2. Good Genealogy never underestimates the importance of the FAN club.

The “F.A.N. Club” is a well-used genealogy acronym that stands for Family, Associates and Neighbors or Friends, Associates and Neighbors. It refers to the idea of not simply researching your ancestor, but also those around them. So, for example, if you find a Baptism record for your ancestor, you would also look at the sponsors named on the baptism to see if they left any documents or clues that will aid your research of your ancestor. If this sounds far-fetched, it’s actually not. Our ancestors were part of communities, neighborhoods, religious and ethnic groups. This is a great strategy for any genealogical problem, but especially for finding those difficult to find WOMEN in our family tree. In the case studies presented in this lecture series alone, the F.A.N. club strategy provided the missing piece to a number of genealogical puzzles.

3. Good Genealogy isn’t always convenient. It takes work!

It would be nice if all public records were online, but this is far from the case. It would be nice if every historical document that mentions our ancestors were indexed, but this is far from the case too. At one point, Michael Hait showed a picture he took of a box full of papers. He explained this was a box full of unindexed, unorganized marriage records sitting in a repository in Maryland. You aren’t going to find those records neatly digitized on Ancestry. Anyone who thinks those records might hold something of genealogical value to their research has to first take the time to learn they exist and then look at each record one by one.

Speaking of genealogical value, don’t overlook a record or repository because you think its chances of holding something of value are slim. You never know until you look. Yes, it takes time and effort, but it seems to me that a willingness to be inconvenienced is one characteristic which sets great genealogists apart from mediocre ones. For example, Elizabeth Shown Mills lectured on an extremely interesting genealogical mystery, sharing step by step how that mystery was solved. The initial researcher on the case actually failed to solve the mystery. A second, more-thorough team of researchers finally cracked the case, mostly because they were willing to be inconvenienced. First, they searched not only in the state archives, but also in the local court house. Second, they paid attention to seemingly insignificant details, such as the mileage charged by the sheriff when he served summons. Third, they searched for and read each page of court records not only for the primary individual in question, but also for his F.A.N.s. Finally, they were willing to search unindexed records for those individuals.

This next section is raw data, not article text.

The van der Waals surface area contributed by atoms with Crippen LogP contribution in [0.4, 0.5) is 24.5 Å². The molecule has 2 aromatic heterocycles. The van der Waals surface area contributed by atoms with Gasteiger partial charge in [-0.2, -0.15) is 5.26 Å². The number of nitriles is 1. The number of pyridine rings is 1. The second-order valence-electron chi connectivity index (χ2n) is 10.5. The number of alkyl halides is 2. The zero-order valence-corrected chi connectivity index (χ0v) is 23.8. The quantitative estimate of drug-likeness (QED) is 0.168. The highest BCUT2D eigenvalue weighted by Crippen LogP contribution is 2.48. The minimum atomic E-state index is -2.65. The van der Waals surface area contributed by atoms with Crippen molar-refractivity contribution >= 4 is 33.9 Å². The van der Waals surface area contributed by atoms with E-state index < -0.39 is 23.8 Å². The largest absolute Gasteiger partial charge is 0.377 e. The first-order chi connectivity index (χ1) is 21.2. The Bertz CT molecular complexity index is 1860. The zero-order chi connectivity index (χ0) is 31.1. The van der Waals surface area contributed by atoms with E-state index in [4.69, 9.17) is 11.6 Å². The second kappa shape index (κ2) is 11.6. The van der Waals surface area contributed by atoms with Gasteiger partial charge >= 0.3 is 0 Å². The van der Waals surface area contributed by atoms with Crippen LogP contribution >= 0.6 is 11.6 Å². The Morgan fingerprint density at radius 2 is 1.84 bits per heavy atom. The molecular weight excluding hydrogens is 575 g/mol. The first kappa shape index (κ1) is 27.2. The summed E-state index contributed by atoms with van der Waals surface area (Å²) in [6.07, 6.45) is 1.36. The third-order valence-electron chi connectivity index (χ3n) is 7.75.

I do admit the thought crossed my mind more than once, “Where do these people find the time?” Not only do these leaders in the genealogy community do their own research, but they also teach, write, travel, volunteer and advocate. I’m not sure how they manage to do it all, but I admire it. I can pretty much bet they have that whole research log organization thing down, and I’m guessing they don’t waste hours spinning their wheels online. But those are topics for another post.

Thanks to the BCG and to the Family History Library for making this possible! If you would like to listen to the lectures for yourself, I understand they are available here for a nominal fee.